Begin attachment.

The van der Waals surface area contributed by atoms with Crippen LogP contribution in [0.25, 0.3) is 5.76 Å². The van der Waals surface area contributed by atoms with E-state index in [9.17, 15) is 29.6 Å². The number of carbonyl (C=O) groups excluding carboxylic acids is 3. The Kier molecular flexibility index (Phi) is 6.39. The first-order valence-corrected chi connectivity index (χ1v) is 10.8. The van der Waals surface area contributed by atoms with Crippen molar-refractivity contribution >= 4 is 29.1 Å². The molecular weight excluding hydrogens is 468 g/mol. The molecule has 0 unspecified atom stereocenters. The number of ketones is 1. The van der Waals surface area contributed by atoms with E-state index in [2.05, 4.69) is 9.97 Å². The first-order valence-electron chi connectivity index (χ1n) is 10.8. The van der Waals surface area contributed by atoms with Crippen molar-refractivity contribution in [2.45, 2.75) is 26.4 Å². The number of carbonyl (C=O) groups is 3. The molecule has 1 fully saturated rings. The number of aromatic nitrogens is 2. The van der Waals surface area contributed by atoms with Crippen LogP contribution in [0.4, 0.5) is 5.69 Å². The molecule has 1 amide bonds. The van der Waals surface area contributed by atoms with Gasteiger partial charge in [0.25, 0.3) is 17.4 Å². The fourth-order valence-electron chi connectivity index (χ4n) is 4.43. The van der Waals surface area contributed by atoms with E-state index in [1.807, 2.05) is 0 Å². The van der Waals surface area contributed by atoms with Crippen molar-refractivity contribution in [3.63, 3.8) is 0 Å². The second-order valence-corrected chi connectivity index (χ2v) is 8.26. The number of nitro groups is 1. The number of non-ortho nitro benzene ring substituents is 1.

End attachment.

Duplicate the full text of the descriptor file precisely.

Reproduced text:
The van der Waals surface area contributed by atoms with Crippen LogP contribution in [0.25, 0.3) is 5.76 Å². The van der Waals surface area contributed by atoms with E-state index in [9.17, 15) is 29.6 Å². The number of carbonyl (C=O) groups excluding carboxylic acids is 3. The Kier molecular flexibility index (Phi) is 6.39. The first-order valence-corrected chi connectivity index (χ1v) is 10.8. The van der Waals surface area contributed by atoms with Crippen molar-refractivity contribution >= 4 is 29.1 Å². The molecular weight excluding hydrogens is 468 g/mol. The molecule has 0 unspecified atom stereocenters. The number of ketones is 1. The van der Waals surface area contributed by atoms with E-state index in [2.05, 4.69) is 9.97 Å². The first-order valence-electron chi connectivity index (χ1n) is 10.8. The van der Waals surface area contributed by atoms with Crippen molar-refractivity contribution in [2.45, 2.75) is 26.4 Å². The number of carbonyl (C=O) groups is 3. The molecule has 1 fully saturated rings. The number of aromatic nitrogens is 2. The van der Waals surface area contributed by atoms with Crippen LogP contribution in [0.4, 0.5) is 5.69 Å². The molecule has 1 amide bonds. The van der Waals surface area contributed by atoms with Gasteiger partial charge in [0.25, 0.3) is 17.4 Å². The fourth-order valence-electron chi connectivity index (χ4n) is 4.43. The van der Waals surface area contributed by atoms with E-state index in [1.807, 2.05) is 0 Å². The van der Waals surface area contributed by atoms with Crippen molar-refractivity contribution in [3.63, 3.8) is 0 Å². The second-order valence-corrected chi connectivity index (χ2v) is 8.26. The number of nitro groups is 1. The number of non-ortho nitro benzene ring substituents is 1.